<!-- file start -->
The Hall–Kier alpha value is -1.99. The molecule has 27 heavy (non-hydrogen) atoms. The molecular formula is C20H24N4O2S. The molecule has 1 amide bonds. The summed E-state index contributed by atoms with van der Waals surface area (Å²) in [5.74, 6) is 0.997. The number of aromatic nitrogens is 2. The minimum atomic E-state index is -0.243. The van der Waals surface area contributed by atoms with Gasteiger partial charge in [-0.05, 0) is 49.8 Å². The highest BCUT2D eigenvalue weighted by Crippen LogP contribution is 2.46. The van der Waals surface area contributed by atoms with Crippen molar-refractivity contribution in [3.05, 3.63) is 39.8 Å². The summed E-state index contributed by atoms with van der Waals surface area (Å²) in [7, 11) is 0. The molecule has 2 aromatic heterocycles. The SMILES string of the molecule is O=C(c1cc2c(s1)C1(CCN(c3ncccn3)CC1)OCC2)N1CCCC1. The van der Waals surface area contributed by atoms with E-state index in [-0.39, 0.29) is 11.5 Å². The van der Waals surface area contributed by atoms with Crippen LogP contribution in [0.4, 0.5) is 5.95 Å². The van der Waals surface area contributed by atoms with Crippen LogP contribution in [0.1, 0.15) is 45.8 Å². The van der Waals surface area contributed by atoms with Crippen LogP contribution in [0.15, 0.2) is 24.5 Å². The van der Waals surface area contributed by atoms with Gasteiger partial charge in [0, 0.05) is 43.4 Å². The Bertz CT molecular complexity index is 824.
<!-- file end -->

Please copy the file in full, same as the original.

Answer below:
The Hall–Kier alpha value is -1.99. The molecule has 27 heavy (non-hydrogen) atoms. The molecular formula is C20H24N4O2S. The molecule has 1 amide bonds. The summed E-state index contributed by atoms with van der Waals surface area (Å²) in [5.74, 6) is 0.997. The number of aromatic nitrogens is 2. The minimum atomic E-state index is -0.243. The van der Waals surface area contributed by atoms with Gasteiger partial charge in [-0.05, 0) is 49.8 Å². The highest BCUT2D eigenvalue weighted by Crippen LogP contribution is 2.46. The van der Waals surface area contributed by atoms with Crippen molar-refractivity contribution in [3.05, 3.63) is 39.8 Å². The summed E-state index contributed by atoms with van der Waals surface area (Å²) in [7, 11) is 0. The molecule has 2 aromatic heterocycles. The SMILES string of the molecule is O=C(c1cc2c(s1)C1(CCN(c3ncccn3)CC1)OCC2)N1CCCC1. The van der Waals surface area contributed by atoms with E-state index in [-0.39, 0.29) is 11.5 Å². The van der Waals surface area contributed by atoms with Crippen LogP contribution in [0.4, 0.5) is 5.95 Å². The van der Waals surface area contributed by atoms with Crippen LogP contribution in [0.1, 0.15) is 45.8 Å². The van der Waals surface area contributed by atoms with Crippen LogP contribution in [0.15, 0.2) is 24.5 Å². The van der Waals surface area contributed by atoms with Gasteiger partial charge in [0, 0.05) is 43.4 Å². The Bertz CT molecular complexity index is 824.